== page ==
- *nq* = 11.2 x 10^{-6} (1) – 2.5 x 10^{-6}
(0) = 11.2 x 10^{-6}

## Ignore back-mutation

#### D*p* = *p**
- *p* = -*mp*

#### D*q* = *q**
- *q* = *mp*

## Extra points on mutation as evolutionary force:

## Can derive more general equation if we assume that family size follows a
Poisson distribution with mean family size = *k*

_{}

##### I’m not prepared to derive this equation,
and don’t expect you to be able to do so

##### But, if you understand probability
distributions, you could do so

#### Where *x*_{1}
= probability mutation will persist to 2^{nd} generation

*k* = average family size when family size follows a
Poisson distribution

### When average family size (*k* = 2), then

_{}

##### Also, don’t expect you to be able to use
this equation

#### Approximately 36.8% of time, new mutant will
be lost in one generation

#### As family size increases, this probability decreases

##### So, more chance of mutant persisting in population

# Selection is major force that prevents detrimental alleles from increasing
in frequency

# Modeling mutation-selection balance

##

# First, assume that mutant is deleterious __recessive__

## Selection against deleterious recessive

_{}

## Increase in frequency due to mutation

_{}

## Because selection and mutation are opposing forces, they balance each other
to create an equilibrium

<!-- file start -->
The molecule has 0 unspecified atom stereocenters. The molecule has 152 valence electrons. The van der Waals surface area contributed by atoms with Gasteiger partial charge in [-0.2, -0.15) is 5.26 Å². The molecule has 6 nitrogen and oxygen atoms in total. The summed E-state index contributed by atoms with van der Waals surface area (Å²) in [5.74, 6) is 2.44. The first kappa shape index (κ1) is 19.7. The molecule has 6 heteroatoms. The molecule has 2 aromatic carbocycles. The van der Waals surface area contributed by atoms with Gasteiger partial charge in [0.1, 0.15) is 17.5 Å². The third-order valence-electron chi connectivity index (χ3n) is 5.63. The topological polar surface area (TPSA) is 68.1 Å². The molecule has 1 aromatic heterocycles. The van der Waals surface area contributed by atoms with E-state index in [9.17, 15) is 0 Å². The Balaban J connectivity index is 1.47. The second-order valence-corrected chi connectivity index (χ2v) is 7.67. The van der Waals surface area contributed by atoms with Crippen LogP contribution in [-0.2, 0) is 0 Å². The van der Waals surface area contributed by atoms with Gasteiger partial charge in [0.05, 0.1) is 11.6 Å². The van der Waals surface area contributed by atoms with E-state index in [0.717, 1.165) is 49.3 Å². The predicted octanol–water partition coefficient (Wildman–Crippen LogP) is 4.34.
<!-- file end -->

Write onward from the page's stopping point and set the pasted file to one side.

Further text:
### So, at some point,

_{}

#### Or, _{}, _{}

### If we assume that the mutant is rare, then *q*^{2} is very small and denominator of right side of the
equation can be treated as unity

_{}

#### Then, cancel *p* from each side to get _{}

_{}

#### And, equilibrium allele frequency is

_{}

# Second, assume that mutant is deleterious __dominant__

## Selection against deleterious dominant

_{}

## Increase in frequency due to mutation

_{}

## Because selection and mutation are opposing forces, they balance each other
to create an equilibrium

_{}

#### Or, _{}, _{}

_{}

_{}

### If we assume that the mutant is rare, then *q*^{2} is very small and all term with *q*^{2} go to zero

_{}

_{}

_{}

### Also, if mutant is rare, then *q**m*
is vanishingly small

#### And equilibrium allele frequency is

_{}

## Think about the form of this equation

### Again, when selection is strong and mutation rate is low, equilibrium